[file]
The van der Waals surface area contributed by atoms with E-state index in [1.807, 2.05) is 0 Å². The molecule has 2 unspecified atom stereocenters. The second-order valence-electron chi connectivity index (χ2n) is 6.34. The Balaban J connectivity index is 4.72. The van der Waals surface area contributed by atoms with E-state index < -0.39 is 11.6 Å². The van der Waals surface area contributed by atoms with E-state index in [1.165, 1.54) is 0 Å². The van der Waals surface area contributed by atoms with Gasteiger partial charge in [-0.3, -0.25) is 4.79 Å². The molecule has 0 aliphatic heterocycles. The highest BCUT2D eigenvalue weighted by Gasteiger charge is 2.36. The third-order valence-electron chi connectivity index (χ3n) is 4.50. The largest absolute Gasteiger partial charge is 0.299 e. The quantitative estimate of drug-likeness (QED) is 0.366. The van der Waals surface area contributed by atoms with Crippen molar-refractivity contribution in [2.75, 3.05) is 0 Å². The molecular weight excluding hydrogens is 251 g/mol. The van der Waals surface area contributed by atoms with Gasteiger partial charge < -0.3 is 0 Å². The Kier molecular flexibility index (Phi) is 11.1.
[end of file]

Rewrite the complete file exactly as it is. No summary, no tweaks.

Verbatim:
The van der Waals surface area contributed by atoms with E-state index in [1.807, 2.05) is 0 Å². The molecule has 2 unspecified atom stereocenters. The second-order valence-electron chi connectivity index (χ2n) is 6.34. The Balaban J connectivity index is 4.72. The van der Waals surface area contributed by atoms with E-state index < -0.39 is 11.6 Å². The van der Waals surface area contributed by atoms with E-state index in [1.165, 1.54) is 0 Å². The van der Waals surface area contributed by atoms with Gasteiger partial charge in [-0.3, -0.25) is 4.79 Å². The molecule has 0 aliphatic heterocycles. The highest BCUT2D eigenvalue weighted by Gasteiger charge is 2.36. The third-order valence-electron chi connectivity index (χ3n) is 4.50. The largest absolute Gasteiger partial charge is 0.299 e. The quantitative estimate of drug-likeness (QED) is 0.366. The van der Waals surface area contributed by atoms with Crippen molar-refractivity contribution in [2.75, 3.05) is 0 Å². The molecular weight excluding hydrogens is 251 g/mol. The van der Waals surface area contributed by atoms with Gasteiger partial charge < -0.3 is 0 Å². The Kier molecular flexibility index (Phi) is 11.1.